To solder a wire, strip back about a half of an inch of its protective sheathing. Slide shrink wrap tubing over one wire and twist the two wires together. Use a soldering pen or gun to heat the wire. Once it is hot enough, touch it with solder; it should flow between the wires and fuse them together. Let it cool and slide the shrink-wrap over the soldered joint. Use a heat gun to shrink the tubing and connect the wire. DO NOT use a lighter as a heat source, the wire sheathing can ignite. Do this for every wire.
Test and Mount New Radio
You can then plug the wiring adapter into the factory harness. Use a radio-mounting adapter to mount the radio if it is a different size than the stock radio. This works for both fairing mounted and saddlebag mounted systems. It is a good idea to test the radio before mounting it permanently, in case you need to fix any wiring. Once the test is complete, install the radio and the decorative bezel.
For those motorcycles with no radios, it is more of a challenge. There are mounting kits that can place an aftermarket radio in a saddlebag. If you don’t have any saddlebags you may have to install a fairing or install the radio inside some other type of storage. There are Bluetooth systems that use no traditional head unit, but instead employ a small connection hub. You can place the hub anywhere that is convenient for you. These types of systems have no knobs or display; they just connect to the rider’s phone. Since there is no factory wiring harness, a wiring harness will have either to be made or bought.
Instructions with the radio clearly identify the radio wires. Use the same gauge wire with each of the wires. Speaker wire can be used for all of the speakers. Run the wires in an orderly fashion along the frame in either a wire loom or shrink-wrap. Make sure to keep the wires away from anything hot or moving. If wires need to run from the frame to the handlebars, coil the wires to allow for expansion needed when turning the handlebars.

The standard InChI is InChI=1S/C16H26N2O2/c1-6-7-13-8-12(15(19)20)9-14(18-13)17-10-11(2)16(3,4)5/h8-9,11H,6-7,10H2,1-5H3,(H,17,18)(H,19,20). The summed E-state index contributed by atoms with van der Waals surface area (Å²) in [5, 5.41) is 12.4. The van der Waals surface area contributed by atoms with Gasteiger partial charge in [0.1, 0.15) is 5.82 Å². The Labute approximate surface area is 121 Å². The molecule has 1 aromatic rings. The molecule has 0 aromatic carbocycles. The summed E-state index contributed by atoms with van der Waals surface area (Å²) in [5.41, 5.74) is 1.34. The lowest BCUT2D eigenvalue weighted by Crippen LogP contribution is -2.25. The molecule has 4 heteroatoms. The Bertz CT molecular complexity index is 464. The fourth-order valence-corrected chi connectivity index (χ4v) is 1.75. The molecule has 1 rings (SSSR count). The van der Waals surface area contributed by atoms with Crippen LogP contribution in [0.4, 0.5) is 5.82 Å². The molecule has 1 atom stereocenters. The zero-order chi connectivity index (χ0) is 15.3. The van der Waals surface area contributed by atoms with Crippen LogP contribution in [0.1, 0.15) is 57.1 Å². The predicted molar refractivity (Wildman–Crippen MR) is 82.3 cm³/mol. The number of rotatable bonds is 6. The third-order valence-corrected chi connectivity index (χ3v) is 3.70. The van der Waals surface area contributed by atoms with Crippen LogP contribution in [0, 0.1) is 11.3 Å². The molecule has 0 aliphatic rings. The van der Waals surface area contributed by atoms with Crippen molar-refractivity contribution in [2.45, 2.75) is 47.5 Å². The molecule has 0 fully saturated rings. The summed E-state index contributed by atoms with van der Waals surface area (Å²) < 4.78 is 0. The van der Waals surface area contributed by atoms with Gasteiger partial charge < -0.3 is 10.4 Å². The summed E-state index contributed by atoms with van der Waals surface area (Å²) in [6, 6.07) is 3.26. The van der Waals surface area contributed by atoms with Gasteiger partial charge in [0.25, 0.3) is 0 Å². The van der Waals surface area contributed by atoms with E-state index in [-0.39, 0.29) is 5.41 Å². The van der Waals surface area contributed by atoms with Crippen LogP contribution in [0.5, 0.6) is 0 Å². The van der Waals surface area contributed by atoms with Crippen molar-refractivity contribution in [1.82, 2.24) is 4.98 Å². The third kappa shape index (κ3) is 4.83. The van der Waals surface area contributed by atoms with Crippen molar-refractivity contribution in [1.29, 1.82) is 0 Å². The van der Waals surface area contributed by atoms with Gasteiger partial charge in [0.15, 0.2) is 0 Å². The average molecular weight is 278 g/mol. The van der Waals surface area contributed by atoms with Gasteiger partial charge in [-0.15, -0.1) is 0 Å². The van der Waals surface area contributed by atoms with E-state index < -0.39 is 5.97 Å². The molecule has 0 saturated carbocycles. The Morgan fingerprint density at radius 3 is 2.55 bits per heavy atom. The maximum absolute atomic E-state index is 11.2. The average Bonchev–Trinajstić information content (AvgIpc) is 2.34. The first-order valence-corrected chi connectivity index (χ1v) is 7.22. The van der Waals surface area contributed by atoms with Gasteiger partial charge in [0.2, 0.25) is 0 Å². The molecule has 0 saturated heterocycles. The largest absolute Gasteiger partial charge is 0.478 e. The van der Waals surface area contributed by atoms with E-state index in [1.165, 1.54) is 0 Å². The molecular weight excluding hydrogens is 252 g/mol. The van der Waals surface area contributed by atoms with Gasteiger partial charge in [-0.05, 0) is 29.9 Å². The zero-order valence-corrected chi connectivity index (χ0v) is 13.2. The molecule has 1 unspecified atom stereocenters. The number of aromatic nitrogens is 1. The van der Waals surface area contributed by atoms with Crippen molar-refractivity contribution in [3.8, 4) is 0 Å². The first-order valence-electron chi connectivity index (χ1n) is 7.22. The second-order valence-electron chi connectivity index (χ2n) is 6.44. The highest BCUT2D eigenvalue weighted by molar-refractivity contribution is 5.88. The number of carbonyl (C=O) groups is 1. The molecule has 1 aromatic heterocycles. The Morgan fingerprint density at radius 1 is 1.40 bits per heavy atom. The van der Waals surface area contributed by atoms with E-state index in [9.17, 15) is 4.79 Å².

Mount the speakers in a fairing, saddlebag or clamp on to the handlebars. Make sure they are secure and wired properly. Most speakers intended for motorcycles are waterproof and waterproof connections should be used on the wires. Reconnect the negative terminal on the battery. Test the radio and make sure it functions properly. Run an auxiliary wire to an easily accessible place for an MP3 player or smartphone. Some radios may have GPS units, and other add-ons. Make sure everything is secure and go for a ride!
Plymouth Rock Assurance is a marketing name used by a group of separate companies that write and manage property and casualty insurance in multiple states. Motorcycle insurance in New Jersey and Pennsylvania is underwritten by Rider Insurance Company. Each company is financially responsible only for its own insurance products. Actual coverage is subject to the language of the policies as issued by each separate company.